Mobile marketing is also becoming important. Swedish company Squace is active in the area and believes the user experience needs to be improved. “For Squace this is about creating a more friendly web interface because to this point the experience for most has been a poor one. To accomplish this we are simplifying the experience of importing links, creating customised sites and services specifically for mobiles,” says Aage Reerslev, CEO, Squace AB. “With usability improved it is our view that the ecosystem that fuels the industry (the channel, content providers and advertisers) will feel the positive impact of these advancements as users begin spending more time on the mobile web. Developments like this (both in technical and usability terms) will make it easier to earn money from a blog, a site or a service that is based on mobile users.”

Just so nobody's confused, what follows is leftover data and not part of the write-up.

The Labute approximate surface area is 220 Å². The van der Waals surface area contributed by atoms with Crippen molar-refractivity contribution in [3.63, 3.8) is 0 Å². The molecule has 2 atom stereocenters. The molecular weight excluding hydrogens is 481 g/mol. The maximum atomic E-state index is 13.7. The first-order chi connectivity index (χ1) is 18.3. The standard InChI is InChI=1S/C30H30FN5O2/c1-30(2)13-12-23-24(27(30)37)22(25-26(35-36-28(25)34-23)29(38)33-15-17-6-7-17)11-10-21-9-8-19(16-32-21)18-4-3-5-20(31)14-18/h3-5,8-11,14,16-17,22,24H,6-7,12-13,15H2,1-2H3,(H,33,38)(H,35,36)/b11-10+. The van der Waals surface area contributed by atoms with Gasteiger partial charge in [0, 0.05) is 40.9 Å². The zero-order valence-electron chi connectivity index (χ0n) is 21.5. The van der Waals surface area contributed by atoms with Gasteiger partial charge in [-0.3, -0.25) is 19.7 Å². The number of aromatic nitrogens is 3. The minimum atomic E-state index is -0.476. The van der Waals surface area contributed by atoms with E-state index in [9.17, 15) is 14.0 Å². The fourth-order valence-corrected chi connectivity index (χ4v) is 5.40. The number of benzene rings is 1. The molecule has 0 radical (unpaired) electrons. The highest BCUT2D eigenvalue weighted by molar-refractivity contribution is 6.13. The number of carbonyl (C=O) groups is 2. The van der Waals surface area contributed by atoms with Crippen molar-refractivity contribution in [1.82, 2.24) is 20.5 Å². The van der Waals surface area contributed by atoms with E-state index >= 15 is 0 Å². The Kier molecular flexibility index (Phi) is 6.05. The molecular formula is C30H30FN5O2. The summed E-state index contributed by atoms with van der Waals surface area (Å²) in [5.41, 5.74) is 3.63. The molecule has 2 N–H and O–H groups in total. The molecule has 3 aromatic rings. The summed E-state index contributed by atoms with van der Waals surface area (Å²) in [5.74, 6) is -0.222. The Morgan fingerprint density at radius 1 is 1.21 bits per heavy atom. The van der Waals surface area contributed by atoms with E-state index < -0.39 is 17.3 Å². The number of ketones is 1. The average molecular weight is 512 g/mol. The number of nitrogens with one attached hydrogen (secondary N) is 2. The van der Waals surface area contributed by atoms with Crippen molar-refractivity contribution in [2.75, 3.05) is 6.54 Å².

Of course, it’s worth sanity-checking anything the analysts suggest about future buying patterns. Consumers might be interested in parking and location-based services on their phones but if you happen to be reading this magazine on a train, take a look around you. How many people are wearing earphones, listening to music or talking books or whatever their interest might be?
The best guess is ‘loads’, which rather gives the lie to the idea that the music and TV market is actually going away. Even here there’s likely to be blurring, though. Increasing numbers of organisations are using podcasts and vodcasts to communicate their messages to employees.